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COMMENTS 

Europe: Six decades of strife and controversy for UK

It's groundhog day in Britain, where the European Union is concerned. The context changes, but the basic issues do not.
Sir Stephen Wall
18 November 2014 More...

Starts: Nov 13, 2014 12:00:00 AM

The 9 November poll in Catalonia

The recent Scottish referendum set a precedent in contemporary Europe by seeking to deliver, in agreement between Westminster and Holyrood, a binding decision on Scotland's future. The 'participatory process' that took place in Catalonia on 9 November could not be more different. Why is this so, what are its consequences, and where might we be heading?
Dr Claire Colomb
Dr Uta Staiger

13 November 2014
More...

Starts: Nov 13, 2014 12:00:00 AM

Yes, EU immigrants do have a positive impact on public finances

The impact of immigration on Britain’s tax and welfare system is a key element in the debate over the country’s relationship with the EU. Yet contrary to received opinion, research shows that EU immigrants to the UK in fact relieve the fiscal burden on UK-born workers and contribute to the financing of public services.
5 November 2014

Prof. Christian Dustman
Dr. Tommaso Frattini
More...

Starts: Nov 5, 2014 12:00:00 AM

Negotiating Religion 1

Publication date: Nov 24, 2011 4:50:18 PM

Start: Nov 23, 2011 12:00:00 AM
End: Nov 23, 2011 12:00:00 AM

 23 November 2011

Workshop 1:

European Legacies, European Challenges

23 November 2011

3-7pm

Chadwick LT G08
UCL Main Campus
WC1E 6BT

Negotiating Religion

Negotiating Religion: Inquiries into the History and Present of Religious Accommodation

In 2011-12, a series of four workshops will discuss the complex processes through which religious communities create or defend their place in a given commonwealth, both in history and in our world today.

The focus is on communities' ability to formulate and present their claims, to identify potential spokespeople and their addressees, to secure their institutions and assert their physical and political presence, as well as on the epistemological, political and social conditions facilitating or complicating processes of negotiation. The workshops thus intend to focus on the agency of both sides in processes of negotiation, broadly understood as all societal and political interactions that not only concern a religious community but directly involve it.

The main objective is to stimulate a debate about the complex relationship between religion and society. Throughout their history, European commonwealths have been shaped by religious identity, community, and conflict. Constitutions and legal systems to this very day are deeply affected by religious traditions. Secularization has reduced religious tension within Western societies. However, these find their spiritual and cultural identity challenged by communities marked by stronger religious commitment, notably communities belonging to the world of Islam. Instead of reducing present day conflicts to essentialised notions of religious community, the workshops aim to explore the impact of religious legacies in European history and to contribute to a more precise understanding of the role of the multilayered processes of moderation and negotiation in the shaping of contemporary societies.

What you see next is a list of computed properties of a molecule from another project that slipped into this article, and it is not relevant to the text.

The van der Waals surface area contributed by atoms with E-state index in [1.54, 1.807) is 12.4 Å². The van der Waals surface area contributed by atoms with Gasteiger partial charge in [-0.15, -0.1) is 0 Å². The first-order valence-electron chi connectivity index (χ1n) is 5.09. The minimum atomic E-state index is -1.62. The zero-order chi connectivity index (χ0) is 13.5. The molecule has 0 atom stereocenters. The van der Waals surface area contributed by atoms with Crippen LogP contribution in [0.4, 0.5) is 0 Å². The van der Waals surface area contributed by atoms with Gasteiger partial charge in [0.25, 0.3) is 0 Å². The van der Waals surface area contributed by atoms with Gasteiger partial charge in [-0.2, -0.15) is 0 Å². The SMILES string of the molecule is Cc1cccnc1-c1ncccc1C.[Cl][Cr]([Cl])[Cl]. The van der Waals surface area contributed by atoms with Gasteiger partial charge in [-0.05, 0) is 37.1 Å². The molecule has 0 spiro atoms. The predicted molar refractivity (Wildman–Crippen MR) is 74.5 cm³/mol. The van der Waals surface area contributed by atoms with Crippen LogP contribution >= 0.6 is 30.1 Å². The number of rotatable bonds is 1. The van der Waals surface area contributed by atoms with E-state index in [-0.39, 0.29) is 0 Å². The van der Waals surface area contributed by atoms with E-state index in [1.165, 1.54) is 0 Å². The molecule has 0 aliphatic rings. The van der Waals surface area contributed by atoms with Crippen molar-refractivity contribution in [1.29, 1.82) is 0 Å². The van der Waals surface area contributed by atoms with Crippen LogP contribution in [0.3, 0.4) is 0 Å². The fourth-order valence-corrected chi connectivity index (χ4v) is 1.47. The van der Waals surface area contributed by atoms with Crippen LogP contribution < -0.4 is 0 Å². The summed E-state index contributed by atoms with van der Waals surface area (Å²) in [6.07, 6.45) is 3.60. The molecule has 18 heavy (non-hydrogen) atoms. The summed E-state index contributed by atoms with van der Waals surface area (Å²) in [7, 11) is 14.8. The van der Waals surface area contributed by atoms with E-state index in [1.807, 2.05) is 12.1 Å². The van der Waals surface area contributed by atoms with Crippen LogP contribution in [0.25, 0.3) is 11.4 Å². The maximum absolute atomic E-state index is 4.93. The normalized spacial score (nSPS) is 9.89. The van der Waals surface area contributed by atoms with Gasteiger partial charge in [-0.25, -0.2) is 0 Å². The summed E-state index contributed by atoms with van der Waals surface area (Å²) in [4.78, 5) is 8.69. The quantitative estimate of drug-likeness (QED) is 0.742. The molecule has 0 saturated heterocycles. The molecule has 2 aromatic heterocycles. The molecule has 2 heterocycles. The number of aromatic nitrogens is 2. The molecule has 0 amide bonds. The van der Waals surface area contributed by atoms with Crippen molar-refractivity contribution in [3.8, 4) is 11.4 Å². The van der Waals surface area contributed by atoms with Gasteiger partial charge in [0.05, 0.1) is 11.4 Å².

For information on the next upcoming workshop, see here.


Workshop 1: European Legacies, European Challenges

23 November 2011

This first workshop addressed the history of religious conflict and accommodation, and gauges the impact of religious skepticism and secularization in Europe.

After a keynote on the relationship of public reasoning and religious commitment, discussing the role of forgiveness in economic relations and the impact the notion of the journey of the soul has for setting health care priorities, four papers reflected on historical examples of religious communities and attitudes negotiating their place in state and society.

The concluding panel discussion engaged a group of outstanding experts and the public in a discussion on a more visible and proactive investigation of the relationship between religion and society at UCL.

PROGRAMME:

3 pm Welcome
  Prof David Price, UCL Vice-Provost (Research)
  Keynote:
  Prof Albert Weale FBA (UCL School of Public Policy):
Can There be a Public Reason of the Heart?
4 pm European Legacies, European Challenges
  Prof David d'Avray FBA (UCL History):
Religious and Secular Values - A Historical Sociology of the West
  Prof Benjamin Kaplan (UCL History):
Negotiating Religious Difference in Borderland Settings
  Dr François Guesnet (UCL Hebrew and Jewish Studies):
Speaking for Religious Minorities: Jews and Protestants in the 18th century
  Prof Helen A Hackett (UCL English):
Seventeenth-century English Catholics at home and abroad – the case of the Aston Thimelby circle
6pm Roundtable Discussion:
Envisioning Religion & Society at a Global University
  Prof Albert Weale FBA (UCL School of Public Policy)
  Dr Charis Boutieri (Theology and Religious Studies, King's College)
  Dr François Guesnet (UCL Hebrew and Jewish Studies)
  Chair: Dr Uta Staiger (UCL European Institute


Convener
:
Dr François Guesnet (UCL Hebrew and Jewish Studies)